An Irish king that God turned into a boar as a punishment for his sins. Twrch Trwyth’s father’s name was Taredd.
As one of his tasks, Culhwch had to hunt Twrch Trwyth and take a comb and shears from between the boar’s ears. The giant Ysbaddaden had demanded these instruments to groom his hair. Simply killing the boar and taking the items would not suffice, however: Ysbaddaden attached a number of other tasks to this hunt. Culhwch had to hunt the boar with dogs named Drudwyn (who had to be held with a special leash, collar, and chain), Aned, and Aethlem.
To be successful in the hunt, Culhwch also had to seek the services of Mabon, Garselid, Cynedyr, Gwynn, Gwilenhin, Bwlch, Cyfwlch, Syfwlch, and, finally, Arthur himself, some of whom had to be mounted on special horses.
Arthur’s warriors found Twrch Trwyth in Ireland. Twrch Trwyth had seven piglets that acted as his warriors (six of their names are given – Grugyn Silver Bristle, Llwydawg the Killer, Twrch Llawin, Gwys, Banw, and Benwig). For many days and nights, Arthur’s men fought Twrch Trwyth and his piglets. Many of Arthur’s men and, eventually, all of the piglets died.
In the course of the many battles, they chased the boar out of Ireland into Wales, through England, and down into Cornwall. Finally, Arthur’s men trapped the boar in a river, and Mabon got a razor from between his ears, while Cyledyr the Wild took the shears. It took several more battles and losses to retrieve the comb. The warriors succeeded in driving Twrch Trwyth into the sea, where he disappeared, never to be seen again.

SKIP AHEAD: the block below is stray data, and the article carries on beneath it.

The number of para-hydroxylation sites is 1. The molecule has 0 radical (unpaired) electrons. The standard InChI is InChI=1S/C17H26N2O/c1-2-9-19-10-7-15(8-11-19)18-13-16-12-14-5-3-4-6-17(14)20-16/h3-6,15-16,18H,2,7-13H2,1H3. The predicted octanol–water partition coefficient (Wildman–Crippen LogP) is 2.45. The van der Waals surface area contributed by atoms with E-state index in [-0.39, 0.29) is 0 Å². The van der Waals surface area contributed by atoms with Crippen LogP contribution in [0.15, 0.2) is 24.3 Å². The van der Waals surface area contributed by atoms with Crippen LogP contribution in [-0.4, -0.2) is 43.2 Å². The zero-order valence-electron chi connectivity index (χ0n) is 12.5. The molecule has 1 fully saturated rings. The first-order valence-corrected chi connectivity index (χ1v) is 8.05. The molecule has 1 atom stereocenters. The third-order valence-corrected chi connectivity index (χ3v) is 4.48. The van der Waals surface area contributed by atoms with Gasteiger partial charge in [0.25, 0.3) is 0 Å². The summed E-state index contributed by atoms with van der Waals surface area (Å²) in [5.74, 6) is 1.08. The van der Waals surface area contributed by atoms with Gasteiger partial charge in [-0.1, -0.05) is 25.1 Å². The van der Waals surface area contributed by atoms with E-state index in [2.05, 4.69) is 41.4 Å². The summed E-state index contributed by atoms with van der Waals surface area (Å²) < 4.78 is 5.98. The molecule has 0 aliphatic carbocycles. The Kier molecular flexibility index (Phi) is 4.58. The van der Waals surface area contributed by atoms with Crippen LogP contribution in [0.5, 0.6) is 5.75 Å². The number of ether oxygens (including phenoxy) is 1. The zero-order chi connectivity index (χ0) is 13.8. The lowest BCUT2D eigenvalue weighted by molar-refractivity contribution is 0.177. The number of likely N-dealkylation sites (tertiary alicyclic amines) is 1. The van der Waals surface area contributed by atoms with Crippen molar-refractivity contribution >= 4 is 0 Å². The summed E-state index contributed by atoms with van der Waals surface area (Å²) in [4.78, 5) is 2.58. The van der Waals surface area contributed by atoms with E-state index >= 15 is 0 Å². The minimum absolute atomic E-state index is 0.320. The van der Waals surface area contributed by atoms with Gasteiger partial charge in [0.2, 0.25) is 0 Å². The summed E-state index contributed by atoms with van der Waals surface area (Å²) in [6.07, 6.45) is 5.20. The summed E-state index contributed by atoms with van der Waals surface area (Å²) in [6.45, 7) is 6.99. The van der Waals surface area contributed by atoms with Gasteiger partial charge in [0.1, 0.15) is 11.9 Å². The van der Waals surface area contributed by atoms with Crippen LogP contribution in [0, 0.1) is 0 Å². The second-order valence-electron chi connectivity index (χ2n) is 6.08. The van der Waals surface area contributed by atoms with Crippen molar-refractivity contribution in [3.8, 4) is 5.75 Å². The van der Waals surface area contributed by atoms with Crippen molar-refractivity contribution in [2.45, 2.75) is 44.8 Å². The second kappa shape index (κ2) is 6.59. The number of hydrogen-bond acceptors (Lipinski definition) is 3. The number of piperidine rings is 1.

It is probably this hunt to which Nennius alludes in the mirabilia section of Historia Brittonum. Nennius says that Arthur and his dog Cabal (Caval) hunted a boar named Troynt in the country of Buelt.
Twrch Trwyth’s name signifies “king’s boar” and the creature is probably identical to Orc Treith of Irish legend (Chambers, 72). Twrch Trwyth may also be the origin of Tortain in a French legend and has even been suggested as the origin of Tor, son of Aries.
A coastal location where Twrch Trwyth and his piglets are first encountered, but they escape into the sea.
An estuary where Twrch Trwyth and his piglets are spotted, but they manage to escape again by swimming away.
A wooded glen where the boar and his piglets are sighted, but they evade capture. [More]
A valley where Twrch Trwyth is found but escapes again.
A hill where Twrch Trwyth is seen but remains elusive. [More]
A lake where one of Twrch Trwyth’s piglets is captured using a magical leash. See Linligwan.
A sandy marshland where the final confrontation with Twrch Trwyth takes place, resulting in his eventual capture after a fierce battle.
Culhwch and Olwen | Late 11th century